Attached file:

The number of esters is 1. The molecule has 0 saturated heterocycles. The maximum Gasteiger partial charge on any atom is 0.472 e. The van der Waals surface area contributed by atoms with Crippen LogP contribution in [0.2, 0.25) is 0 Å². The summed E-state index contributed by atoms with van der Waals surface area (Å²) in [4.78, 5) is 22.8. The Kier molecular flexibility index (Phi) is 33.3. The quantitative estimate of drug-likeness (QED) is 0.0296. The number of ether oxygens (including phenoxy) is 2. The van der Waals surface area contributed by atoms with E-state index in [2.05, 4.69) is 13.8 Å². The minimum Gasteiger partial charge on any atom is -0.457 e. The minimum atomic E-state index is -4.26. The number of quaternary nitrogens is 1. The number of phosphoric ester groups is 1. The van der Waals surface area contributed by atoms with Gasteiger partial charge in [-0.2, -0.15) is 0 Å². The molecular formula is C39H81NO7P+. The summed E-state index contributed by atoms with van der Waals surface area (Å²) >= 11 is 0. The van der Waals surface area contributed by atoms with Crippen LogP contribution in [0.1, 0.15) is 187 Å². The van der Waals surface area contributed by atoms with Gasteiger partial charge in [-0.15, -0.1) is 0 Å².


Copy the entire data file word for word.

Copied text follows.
The number of esters is 1. The molecule has 0 saturated heterocycles. The maximum Gasteiger partial charge on any atom is 0.472 e. The van der Waals surface area contributed by atoms with Crippen LogP contribution in [0.2, 0.25) is 0 Å². The summed E-state index contributed by atoms with van der Waals surface area (Å²) in [4.78, 5) is 22.8. The Kier molecular flexibility index (Phi) is 33.3. The quantitative estimate of drug-likeness (QED) is 0.0296. The number of ether oxygens (including phenoxy) is 2. The van der Waals surface area contributed by atoms with E-state index in [2.05, 4.69) is 13.8 Å². The minimum Gasteiger partial charge on any atom is -0.457 e. The minimum atomic E-state index is -4.26. The number of quaternary nitrogens is 1. The number of phosphoric ester groups is 1. The van der Waals surface area contributed by atoms with Gasteiger partial charge in [-0.2, -0.15) is 0 Å². The molecular formula is C39H81NO7P+. The summed E-state index contributed by atoms with van der Waals surface area (Å²) >= 11 is 0. The van der Waals surface area contributed by atoms with Crippen LogP contribution in [0.1, 0.15) is 187 Å². The van der Waals surface area contributed by atoms with Gasteiger partial charge in [-0.15, -0.1) is 0 Å².